3. Of course, our own draft book PracticalParallelProgramming.pdf (this book is bound to lag our slides, but will expand on that material).

 

ROUGH COURSE CONTENTS (this was the initially posted outline ; now, it might be the outline of our draft book -- soon to make its online appearance):

  1. Why parallel, Why a Practical Approach, and Why Now?
  2. A Brief Tour Through Existing Parallel Systems
  1. Familiarization with XSEDE Resources
  1. Let’s Build a Pi(co) Cluster
  2. Let’s Administer our Pi(co) Cluster
  3. Shared Memory in the Raw
  1. Threads, Locks, Atomics, CAS
  2. “Lock-free” data structures
  3. Fences, Barriers, Memory Consistency Models
  4. Data races, Happens-before
  5. How scheduling may affect progress
  6. Tools for Correctness and Performance
  1. Message Passing in the Raw
  1. Blocking versus Non-blocking calls
  2. Collectives
  3. Overlapping computation and communication
  4. Tools for Correctness and Performance
  1. Shared Memory: Safe, Sealed, and Sanitized
  1. Loop parallelization and use of Pragmas
  2. Structured parallelism
  3. Transactional Programming
  1. Message Passing: Safe, Sealed, and Sanitized
  1. Higher level messaging primitives
  2. Actors
  1. Projects and Poster Presentation

 

EXTENDED INTRO:

Parallel programming is in its infancy. Many parallel programming languages already exist, and many more will evolve based on what already exist. The number of parallel applications are skyrocketing! This course is an introduction to the exciting things happening and yet to come. It is designed to give you a practical hands-on introduction, in many cases going far beyond traditional books and online material. We will emphasize enduring concepts for sure!

Parallel programs are already controlling life-critical and resource-critical tasks. This means that we must strive to eliminate bugs from these programs. The almost total elimination of bugs is possible in many situations, but the educational and training ladder one must climb is arduous and long. In this basic course, we will strive to forewarn you against the kinds of parallel programming bugs that recur. Unfortunately, even the basics of avoiding these bugs are not being taught widely, as is evident from concurrency bugs found in existing works created by experts. We believe that the main reason for this situation is an excessive preoccupation with performance tuning - so much so that it takes the “Oxygen out of the air” in terms of time left to discuss correctness. We shall try to take a “basics of correctness first” approach.

Performance goals are essentially why we need to program things in parallel - else we might as well have written things sequentially. There are enduring principles behind performance improvement and scalability that we shall definitely address. We shall not have the time to address more advanced performance techniques.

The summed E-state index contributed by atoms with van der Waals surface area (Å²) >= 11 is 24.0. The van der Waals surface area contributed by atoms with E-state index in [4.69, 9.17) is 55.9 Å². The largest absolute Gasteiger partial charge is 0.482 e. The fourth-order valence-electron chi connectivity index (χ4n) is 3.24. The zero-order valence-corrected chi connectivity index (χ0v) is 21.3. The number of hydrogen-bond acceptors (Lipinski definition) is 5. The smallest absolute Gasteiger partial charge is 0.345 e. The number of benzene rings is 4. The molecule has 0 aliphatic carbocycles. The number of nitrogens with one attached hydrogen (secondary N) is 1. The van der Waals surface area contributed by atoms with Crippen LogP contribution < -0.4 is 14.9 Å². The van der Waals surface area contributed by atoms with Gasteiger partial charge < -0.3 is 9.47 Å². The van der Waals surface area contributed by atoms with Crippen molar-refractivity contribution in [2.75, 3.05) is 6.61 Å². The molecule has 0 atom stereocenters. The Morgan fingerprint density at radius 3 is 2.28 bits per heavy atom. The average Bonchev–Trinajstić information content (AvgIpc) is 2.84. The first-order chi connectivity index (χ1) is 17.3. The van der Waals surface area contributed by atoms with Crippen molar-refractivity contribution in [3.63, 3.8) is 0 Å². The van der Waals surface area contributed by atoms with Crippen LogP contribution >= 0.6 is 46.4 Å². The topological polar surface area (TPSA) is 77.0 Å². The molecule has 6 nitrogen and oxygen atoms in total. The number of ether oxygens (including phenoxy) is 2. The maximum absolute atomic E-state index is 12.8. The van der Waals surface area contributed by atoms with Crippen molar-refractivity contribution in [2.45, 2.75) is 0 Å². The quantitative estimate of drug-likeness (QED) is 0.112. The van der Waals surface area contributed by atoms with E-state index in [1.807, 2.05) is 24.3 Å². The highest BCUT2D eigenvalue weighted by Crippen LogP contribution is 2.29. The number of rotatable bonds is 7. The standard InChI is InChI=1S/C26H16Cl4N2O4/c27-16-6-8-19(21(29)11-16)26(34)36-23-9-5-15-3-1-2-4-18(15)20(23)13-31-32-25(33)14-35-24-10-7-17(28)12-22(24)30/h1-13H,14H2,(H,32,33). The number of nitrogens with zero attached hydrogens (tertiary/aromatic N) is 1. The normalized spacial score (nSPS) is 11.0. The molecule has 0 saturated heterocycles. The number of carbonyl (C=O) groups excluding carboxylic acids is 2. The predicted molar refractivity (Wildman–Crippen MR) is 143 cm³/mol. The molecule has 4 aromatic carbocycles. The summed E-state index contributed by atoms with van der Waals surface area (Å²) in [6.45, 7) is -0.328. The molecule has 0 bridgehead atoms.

It is important to say that the main performance metric being sought is reduced energy consumption and power consumption. Energy is akin to the amount of fuel in your tank and power akin to the burn rate. Reducing both is of importance. It so happens that if you do so, the overall computation time can also be reduced in most practical cases.

Correctness concepts covered will include non-determinism, data races, deadlocks, livelocks, safety, liveness, and progress. Performance concepts covered will include locality and caching, Amdahl’s law (strong scaling), Gustafson’s law (weak scaling), and the basics of latency and throughput. As silicon area and efficiency are important, we shall also address Moore’s law and Dennard’s scaling law.

The course will begin with a survey of the area and attempt to set up a glossary. We shall begin with building a simple parallel machine from scratch, and then look at MPI, OpenMP, GPU programming (CUDA and OpenCL), Java, Habanero Java, Scala, Erlang, Go, Transactional programming, Non-blocking data structures, and Work Stealing.

Societal Impact: All of us dream of impacting the society, especially the underprivileged in the US and all across the world. It occurred to the three of us that in order to learn 70% of the concepts mentioned above and to gain practical experience, we don’t need anything more than a $50 computer. It just is a different and uplifting experience when your computer is smaller than a mouse, does not have an “all sealed” appearance (you can see all its parts), and yet, is capable of elucidating most of the material in a course such as this. Yes, we are talking about the Raspberry Pi, Model B.  Each student will be required to have one for use in this course. We shall come up with innovative ideas to program them individually as well as to “gang them up” to do interesting new things.

It is my hope that we can all publish our projects using the Pi, thus providing students around the world great ideas for active learning. This part of this course will be required of all of you, and the credits will flow into some of your homeworks.